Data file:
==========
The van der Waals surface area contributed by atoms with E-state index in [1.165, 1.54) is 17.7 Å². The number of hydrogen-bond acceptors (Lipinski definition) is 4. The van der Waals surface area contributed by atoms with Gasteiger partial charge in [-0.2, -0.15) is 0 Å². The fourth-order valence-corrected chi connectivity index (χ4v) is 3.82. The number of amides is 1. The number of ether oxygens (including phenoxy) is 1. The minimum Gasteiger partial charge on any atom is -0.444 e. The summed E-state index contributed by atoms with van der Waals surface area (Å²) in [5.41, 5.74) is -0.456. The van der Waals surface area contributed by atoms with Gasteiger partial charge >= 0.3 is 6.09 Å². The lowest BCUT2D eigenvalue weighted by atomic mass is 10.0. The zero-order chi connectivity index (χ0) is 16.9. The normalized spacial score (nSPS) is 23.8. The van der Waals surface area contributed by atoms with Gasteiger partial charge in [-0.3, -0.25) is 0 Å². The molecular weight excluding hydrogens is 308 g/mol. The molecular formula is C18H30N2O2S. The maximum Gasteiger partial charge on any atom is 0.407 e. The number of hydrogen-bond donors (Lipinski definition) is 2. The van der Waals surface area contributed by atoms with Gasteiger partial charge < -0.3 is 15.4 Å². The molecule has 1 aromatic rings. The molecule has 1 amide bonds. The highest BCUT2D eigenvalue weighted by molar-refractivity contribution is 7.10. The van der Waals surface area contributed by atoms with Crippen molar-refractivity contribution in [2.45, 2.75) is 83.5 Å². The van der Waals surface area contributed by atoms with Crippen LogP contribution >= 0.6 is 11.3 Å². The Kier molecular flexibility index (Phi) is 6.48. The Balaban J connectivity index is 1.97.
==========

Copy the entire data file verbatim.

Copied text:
The van der Waals surface area contributed by atoms with E-state index in [1.165, 1.54) is 17.7 Å². The number of hydrogen-bond acceptors (Lipinski definition) is 4. The van der Waals surface area contributed by atoms with Gasteiger partial charge in [-0.2, -0.15) is 0 Å². The fourth-order valence-corrected chi connectivity index (χ4v) is 3.82. The number of amides is 1. The number of ether oxygens (including phenoxy) is 1. The minimum Gasteiger partial charge on any atom is -0.444 e. The summed E-state index contributed by atoms with van der Waals surface area (Å²) in [5.41, 5.74) is -0.456. The van der Waals surface area contributed by atoms with Gasteiger partial charge >= 0.3 is 6.09 Å². The lowest BCUT2D eigenvalue weighted by atomic mass is 10.0. The zero-order chi connectivity index (χ0) is 16.9. The normalized spacial score (nSPS) is 23.8. The van der Waals surface area contributed by atoms with Gasteiger partial charge in [-0.3, -0.25) is 0 Å². The molecular weight excluding hydrogens is 308 g/mol. The molecular formula is C18H30N2O2S. The maximum Gasteiger partial charge on any atom is 0.407 e. The number of hydrogen-bond donors (Lipinski definition) is 2. The van der Waals surface area contributed by atoms with Gasteiger partial charge < -0.3 is 15.4 Å². The molecule has 1 aromatic rings. The molecule has 1 amide bonds. The highest BCUT2D eigenvalue weighted by molar-refractivity contribution is 7.10. The van der Waals surface area contributed by atoms with Crippen molar-refractivity contribution in [2.45, 2.75) is 83.5 Å². The van der Waals surface area contributed by atoms with Crippen LogP contribution >= 0.6 is 11.3 Å². The Kier molecular flexibility index (Phi) is 6.48. The Balaban J connectivity index is 1.97.